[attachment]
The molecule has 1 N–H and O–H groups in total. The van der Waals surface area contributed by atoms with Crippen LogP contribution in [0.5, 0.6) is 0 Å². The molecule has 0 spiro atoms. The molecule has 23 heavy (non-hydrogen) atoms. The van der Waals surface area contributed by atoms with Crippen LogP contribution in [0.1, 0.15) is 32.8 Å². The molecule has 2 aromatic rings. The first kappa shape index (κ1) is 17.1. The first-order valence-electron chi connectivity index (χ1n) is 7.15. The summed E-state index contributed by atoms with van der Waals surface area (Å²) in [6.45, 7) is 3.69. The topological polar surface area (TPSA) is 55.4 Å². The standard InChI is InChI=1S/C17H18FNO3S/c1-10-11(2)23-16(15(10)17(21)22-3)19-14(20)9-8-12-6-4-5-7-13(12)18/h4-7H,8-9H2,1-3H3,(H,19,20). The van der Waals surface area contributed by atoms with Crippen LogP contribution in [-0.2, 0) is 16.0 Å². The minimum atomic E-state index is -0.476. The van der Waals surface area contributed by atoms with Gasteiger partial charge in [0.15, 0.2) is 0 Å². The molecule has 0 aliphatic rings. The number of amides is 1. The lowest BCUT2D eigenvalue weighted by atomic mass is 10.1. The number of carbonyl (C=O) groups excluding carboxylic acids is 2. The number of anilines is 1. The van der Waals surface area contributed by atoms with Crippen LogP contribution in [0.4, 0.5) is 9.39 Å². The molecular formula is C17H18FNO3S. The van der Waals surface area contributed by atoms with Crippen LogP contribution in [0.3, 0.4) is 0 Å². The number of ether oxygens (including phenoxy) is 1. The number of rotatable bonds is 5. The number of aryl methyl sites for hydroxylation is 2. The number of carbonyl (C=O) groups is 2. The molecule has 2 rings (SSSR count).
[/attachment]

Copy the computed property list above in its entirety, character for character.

The molecule has 1 N–H and O–H groups in total. The van der Waals surface area contributed by atoms with Crippen LogP contribution in [0.5, 0.6) is 0 Å². The molecule has 0 spiro atoms. The molecule has 23 heavy (non-hydrogen) atoms. The van der Waals surface area contributed by atoms with Crippen LogP contribution in [0.1, 0.15) is 32.8 Å². The molecule has 2 aromatic rings. The first kappa shape index (κ1) is 17.1. The first-order valence-electron chi connectivity index (χ1n) is 7.15. The summed E-state index contributed by atoms with van der Waals surface area (Å²) in [6.45, 7) is 3.69. The topological polar surface area (TPSA) is 55.4 Å². The standard InChI is InChI=1S/C17H18FNO3S/c1-10-11(2)23-16(15(10)17(21)22-3)19-14(20)9-8-12-6-4-5-7-13(12)18/h4-7H,8-9H2,1-3H3,(H,19,20). The van der Waals surface area contributed by atoms with Crippen LogP contribution in [-0.2, 0) is 16.0 Å². The minimum atomic E-state index is -0.476. The van der Waals surface area contributed by atoms with Gasteiger partial charge in [0.15, 0.2) is 0 Å². The molecule has 0 aliphatic rings. The number of amides is 1. The lowest BCUT2D eigenvalue weighted by atomic mass is 10.1. The number of carbonyl (C=O) groups excluding carboxylic acids is 2. The number of anilines is 1. The van der Waals surface area contributed by atoms with Crippen LogP contribution in [0.4, 0.5) is 9.39 Å². The molecular formula is C17H18FNO3S. The van der Waals surface area contributed by atoms with Crippen LogP contribution in [0.3, 0.4) is 0 Å². The number of ether oxygens (including phenoxy) is 1. The number of rotatable bonds is 5. The number of aryl methyl sites for hydroxylation is 2. The number of carbonyl (C=O) groups is 2. The molecule has 2 rings (SSSR count).